The Short Story…I installed a Diesel Heater as a backup in our Escape for under $200 CAN.
The Details…When talking Escape Trailers and cold camping, the reliability of the propane heater can be a hot topic…or maybe not so hot. There are more than a few people that have had their propane heater fail just when they need it the most, while boondocking.
For under $200 Canadian in parts you can install a VEVOR 5kw diesel heater in your trailer. The heater and the pile of parts that came with it, cost $156 Canadian (with a $17 off promotion) and it was shipped directly from the VEVOR warehouse in Vancouver BC for free. VEVOR and others also sell on Amazon.
I will explain my installation in 3 posts over the next month or two. This one, the interior installation, followed by exterior combustion air input and exhaust components and then my unique fuel supply system.
To be successful in Diesel heater installation and operation there are some very specific rules that must be followed. If you have heard of people having problems with this type of heater, it is probably because they have no idea of what they are doing. That is mainly because the instructions lack a lot of important content.
Luckily a gentleman named “John McK 47” on You Tube has 19 videos on the subject. Each one is like a night school course and I highly recommend watching if you are at all interested in the subject. Here is a link to the first of his videos: https://youtu.be/tvwmU_CcmGI
Our 2018 model 19 has the perfect spot to install one of these heaters in the cabinet on the floor under the sink. I would think this location would work with most of the Escape models. Of course, it is just as important that under the trailer location is suitable and clear of all pipes and tanks. This location is perfect as the heater output vent on the left is located near the door for fast hot air recovery when the door is opened. The right end of the heater is the cabin air input. I have drilled specific holes in the bulk heads to draw the air from under our bed and all the way from the the other side of the trailer for great air flow by the water pipes. Being inside the cabinet and just behind the door will allow for quiet operation and easy access to the components. As the heater takes up little vertical space, I will be installing a wire shelf over top to utilise what space is left.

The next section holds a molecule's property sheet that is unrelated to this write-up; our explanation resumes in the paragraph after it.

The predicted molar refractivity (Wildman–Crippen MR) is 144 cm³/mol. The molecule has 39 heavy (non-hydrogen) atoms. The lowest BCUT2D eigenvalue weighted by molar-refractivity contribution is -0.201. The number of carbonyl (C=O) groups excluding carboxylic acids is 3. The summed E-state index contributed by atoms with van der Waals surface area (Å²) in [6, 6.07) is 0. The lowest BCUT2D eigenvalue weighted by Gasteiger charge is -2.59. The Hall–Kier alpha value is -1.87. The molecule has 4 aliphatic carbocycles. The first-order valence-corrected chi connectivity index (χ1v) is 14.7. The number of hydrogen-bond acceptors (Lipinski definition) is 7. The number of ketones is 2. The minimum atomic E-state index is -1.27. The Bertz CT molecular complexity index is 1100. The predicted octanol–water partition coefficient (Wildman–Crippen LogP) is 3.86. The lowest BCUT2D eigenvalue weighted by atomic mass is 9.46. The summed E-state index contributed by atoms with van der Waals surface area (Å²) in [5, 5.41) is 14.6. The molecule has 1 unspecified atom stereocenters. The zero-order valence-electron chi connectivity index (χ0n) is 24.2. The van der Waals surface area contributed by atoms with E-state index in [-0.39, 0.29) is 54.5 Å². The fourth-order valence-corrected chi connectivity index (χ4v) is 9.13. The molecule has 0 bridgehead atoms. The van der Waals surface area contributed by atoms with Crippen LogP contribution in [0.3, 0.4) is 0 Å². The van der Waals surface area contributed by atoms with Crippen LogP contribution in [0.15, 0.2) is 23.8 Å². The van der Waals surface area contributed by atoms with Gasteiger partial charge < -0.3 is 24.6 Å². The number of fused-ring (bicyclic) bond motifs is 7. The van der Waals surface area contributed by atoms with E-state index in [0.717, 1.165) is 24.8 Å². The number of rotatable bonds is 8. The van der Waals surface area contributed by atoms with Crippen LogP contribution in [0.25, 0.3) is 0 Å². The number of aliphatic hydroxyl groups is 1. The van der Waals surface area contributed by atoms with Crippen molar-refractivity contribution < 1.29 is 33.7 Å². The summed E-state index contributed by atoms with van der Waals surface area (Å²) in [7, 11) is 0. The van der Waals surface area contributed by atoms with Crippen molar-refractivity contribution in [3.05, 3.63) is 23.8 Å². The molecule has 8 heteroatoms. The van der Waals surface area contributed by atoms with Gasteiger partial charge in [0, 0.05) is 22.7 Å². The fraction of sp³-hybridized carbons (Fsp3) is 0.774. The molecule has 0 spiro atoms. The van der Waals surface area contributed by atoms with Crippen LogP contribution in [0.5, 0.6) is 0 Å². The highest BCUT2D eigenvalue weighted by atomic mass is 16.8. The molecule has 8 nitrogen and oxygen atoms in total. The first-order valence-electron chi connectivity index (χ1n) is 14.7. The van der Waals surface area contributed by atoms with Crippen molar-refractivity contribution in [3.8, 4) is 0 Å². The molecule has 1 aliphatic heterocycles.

There is a galvanised mounting plate that is provided for the heater to bolt to. I removed the vinyl flooring starting 6 inches from the left wall, cut an oblong hole in the floor, sealed the wood, put metal duct tape on the edge of the wood to reflect whatever little heat there is and sealed the plate to the floor. I made new mounting holes that were closer to the opening which gives it better stability and sealibilty.
The inner left wall where the output goes was cut away to fasilitate ease of mounting and vent alignment. The output vent pulls apart where it swivels so the wall mount part can be screwed to the wall. It is very efficient having the heater so close to the vent and not involving any extra bumpy duct work as provided.
The electrical cable coming out of the heater can be placed on either side by removing a rubber plug. Having it come out to the front of the cabinet allows it to run in a natural hollow that was made during trailer construction. It is recommended that a heavy duty wire capable of at least 10 amps be installed to power the heater. Not to worried, the 10 amp draw only happens for a very short period during start up. But of course that is all explained in the videos.
I mounted the controller on the cabinet near the bed. This keeps it handy for those cold mornings. However, it does come with a remote control so you can start it from anywhere in your trailer. Handy if you have a 5th wheel. By using a sharp, pointy, tool you can remove the wires from the white jack and make a much smaller hole in the cabinet for the wires to feed through. The controller actually clips into a backing plate that screws to the cabinet.
Usually I like to do a modification and test it for some time before posting. However, a good friend of mine, Mike, has installed one in his Cargo Trailer Conversion and it has exceeded all of his expectations. Mike and his wife spent a few weeks with us and we did a bunch of heat and air flow testing.
I thought I would make my installation progress, as seen in these 16 pictures, available for viewing at the Rally next weekend before the actual project is completed.